Sex offenders are typically considered for commitment under SVP statutes as they near the expiration of a prison sentence and prior to their presumptive release date. And by definition, many SVP laws technically allow for the indefinite commitment of some sex offenders. These factors alone have led some to question civil commitment of sex offenders from a constitutionality perspective. I’m not here to review any of the constitutional issues. Rather, for the purposes of this training, I raise the issue of civil commitment because of the concerns about its application to juveniles, given what we know about these youth.

Use SlideUse Slide #31–32: Concerns With Applying Civil Commitment Laws to Juveniles
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To reiterate, for example, the observed sexual recidivism rates of juvenile sex offenders overall are quite low, particularly for youth who have received treatment. Moreover, remember what we discussed about the impact that adult–oriented dispositions have had on outcomes with juveniles, including the increased potential for these youth being victimized within adult institutions. And the concerns that exist about aggregating groups of antisocial individuals—especially placing youth with highly sophisticated and predatory adults. In light of those issues, you can probably understand why civil commitment for juvenile sex offenders is quite controversial.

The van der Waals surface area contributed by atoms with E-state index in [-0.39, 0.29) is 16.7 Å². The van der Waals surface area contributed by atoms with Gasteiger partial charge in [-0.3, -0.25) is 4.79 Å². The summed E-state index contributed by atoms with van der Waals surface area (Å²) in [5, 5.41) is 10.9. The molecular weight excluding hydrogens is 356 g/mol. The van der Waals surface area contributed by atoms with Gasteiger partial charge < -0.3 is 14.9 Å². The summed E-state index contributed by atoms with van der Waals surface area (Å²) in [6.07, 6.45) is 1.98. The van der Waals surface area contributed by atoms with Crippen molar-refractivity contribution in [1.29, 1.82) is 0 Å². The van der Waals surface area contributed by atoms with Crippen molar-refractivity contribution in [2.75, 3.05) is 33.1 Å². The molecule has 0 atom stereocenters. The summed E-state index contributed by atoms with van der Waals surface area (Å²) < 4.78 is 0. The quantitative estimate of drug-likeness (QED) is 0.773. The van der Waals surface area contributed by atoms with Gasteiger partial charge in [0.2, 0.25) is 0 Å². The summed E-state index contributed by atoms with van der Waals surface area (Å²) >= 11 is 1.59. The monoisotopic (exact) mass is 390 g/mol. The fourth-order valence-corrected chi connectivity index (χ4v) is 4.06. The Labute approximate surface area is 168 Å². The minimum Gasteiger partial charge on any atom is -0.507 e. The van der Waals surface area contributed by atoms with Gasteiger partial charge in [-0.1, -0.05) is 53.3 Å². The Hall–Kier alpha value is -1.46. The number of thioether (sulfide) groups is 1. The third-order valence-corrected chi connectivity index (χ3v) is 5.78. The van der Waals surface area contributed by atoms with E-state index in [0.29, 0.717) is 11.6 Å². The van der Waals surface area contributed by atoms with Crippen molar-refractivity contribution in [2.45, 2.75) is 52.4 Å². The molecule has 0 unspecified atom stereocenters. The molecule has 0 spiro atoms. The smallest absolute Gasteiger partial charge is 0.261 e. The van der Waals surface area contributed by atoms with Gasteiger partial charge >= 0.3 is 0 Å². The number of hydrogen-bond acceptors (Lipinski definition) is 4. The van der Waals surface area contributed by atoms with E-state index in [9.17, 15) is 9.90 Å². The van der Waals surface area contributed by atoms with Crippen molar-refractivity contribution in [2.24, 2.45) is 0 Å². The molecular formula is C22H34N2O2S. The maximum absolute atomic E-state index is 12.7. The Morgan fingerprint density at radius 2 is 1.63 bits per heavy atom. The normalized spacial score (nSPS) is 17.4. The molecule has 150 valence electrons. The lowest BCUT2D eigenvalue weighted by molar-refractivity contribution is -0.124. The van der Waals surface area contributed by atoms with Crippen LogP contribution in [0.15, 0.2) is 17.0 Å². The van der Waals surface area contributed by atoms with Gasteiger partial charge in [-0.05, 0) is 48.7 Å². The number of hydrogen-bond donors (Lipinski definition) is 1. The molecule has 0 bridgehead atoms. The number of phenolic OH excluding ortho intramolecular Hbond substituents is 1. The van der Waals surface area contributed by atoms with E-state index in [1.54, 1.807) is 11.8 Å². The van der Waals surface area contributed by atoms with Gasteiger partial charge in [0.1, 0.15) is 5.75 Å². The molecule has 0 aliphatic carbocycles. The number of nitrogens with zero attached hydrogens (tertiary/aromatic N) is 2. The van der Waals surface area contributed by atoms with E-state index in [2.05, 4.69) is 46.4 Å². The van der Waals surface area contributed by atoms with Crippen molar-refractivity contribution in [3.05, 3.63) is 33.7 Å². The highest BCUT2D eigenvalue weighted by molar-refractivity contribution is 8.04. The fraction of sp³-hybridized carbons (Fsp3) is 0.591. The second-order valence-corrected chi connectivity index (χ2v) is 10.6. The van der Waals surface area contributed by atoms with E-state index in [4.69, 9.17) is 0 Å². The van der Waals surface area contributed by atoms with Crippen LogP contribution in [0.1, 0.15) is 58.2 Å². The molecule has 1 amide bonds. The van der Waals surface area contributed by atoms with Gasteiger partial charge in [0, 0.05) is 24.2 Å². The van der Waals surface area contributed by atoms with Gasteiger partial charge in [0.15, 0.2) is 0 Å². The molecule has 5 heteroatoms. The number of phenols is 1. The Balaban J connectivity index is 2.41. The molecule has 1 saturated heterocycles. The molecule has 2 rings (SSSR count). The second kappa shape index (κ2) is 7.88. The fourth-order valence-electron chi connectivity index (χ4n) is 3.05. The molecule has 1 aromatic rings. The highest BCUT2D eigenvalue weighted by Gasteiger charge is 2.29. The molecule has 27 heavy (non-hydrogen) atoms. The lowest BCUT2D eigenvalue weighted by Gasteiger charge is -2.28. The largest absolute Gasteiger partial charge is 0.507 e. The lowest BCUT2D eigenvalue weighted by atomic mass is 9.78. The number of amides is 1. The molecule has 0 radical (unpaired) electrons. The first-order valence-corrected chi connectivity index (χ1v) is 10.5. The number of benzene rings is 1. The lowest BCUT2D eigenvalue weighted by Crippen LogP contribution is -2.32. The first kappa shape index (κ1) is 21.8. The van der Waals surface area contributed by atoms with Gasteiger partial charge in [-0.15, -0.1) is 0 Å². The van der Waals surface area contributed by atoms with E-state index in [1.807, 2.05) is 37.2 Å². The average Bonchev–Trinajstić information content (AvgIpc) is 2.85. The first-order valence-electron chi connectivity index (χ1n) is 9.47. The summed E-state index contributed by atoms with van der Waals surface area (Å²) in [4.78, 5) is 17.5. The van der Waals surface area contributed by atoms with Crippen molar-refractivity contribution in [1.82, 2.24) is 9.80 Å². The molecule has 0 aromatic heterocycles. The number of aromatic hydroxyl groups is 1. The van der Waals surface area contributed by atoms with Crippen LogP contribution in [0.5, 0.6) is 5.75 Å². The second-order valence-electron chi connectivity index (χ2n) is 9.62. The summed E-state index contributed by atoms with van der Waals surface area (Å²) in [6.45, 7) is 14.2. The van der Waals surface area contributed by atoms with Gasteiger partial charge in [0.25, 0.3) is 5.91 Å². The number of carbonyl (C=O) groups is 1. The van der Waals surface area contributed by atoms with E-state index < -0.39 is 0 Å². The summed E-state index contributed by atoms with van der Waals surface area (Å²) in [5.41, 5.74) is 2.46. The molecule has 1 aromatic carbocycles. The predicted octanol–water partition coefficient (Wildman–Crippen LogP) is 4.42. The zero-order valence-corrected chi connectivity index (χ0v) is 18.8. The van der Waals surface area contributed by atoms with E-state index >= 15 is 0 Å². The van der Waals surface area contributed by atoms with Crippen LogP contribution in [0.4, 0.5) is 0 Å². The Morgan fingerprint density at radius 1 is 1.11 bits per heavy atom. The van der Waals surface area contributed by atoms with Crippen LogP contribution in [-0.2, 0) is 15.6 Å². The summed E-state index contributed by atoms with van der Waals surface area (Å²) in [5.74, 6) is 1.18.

And there is also the issue about how to determine which individuals are the most dangerous and should be civilly committed. For example, some have argued that the type of diagnosis that could “qualify” an offender is too broad and does not limit the scope to the most dangerous. And given what we know about the high prevalence of co–occurring mental health needs among youthful populations, there may be concerns about the increased likelihood that some of these diagnoses could be “qualify” youth.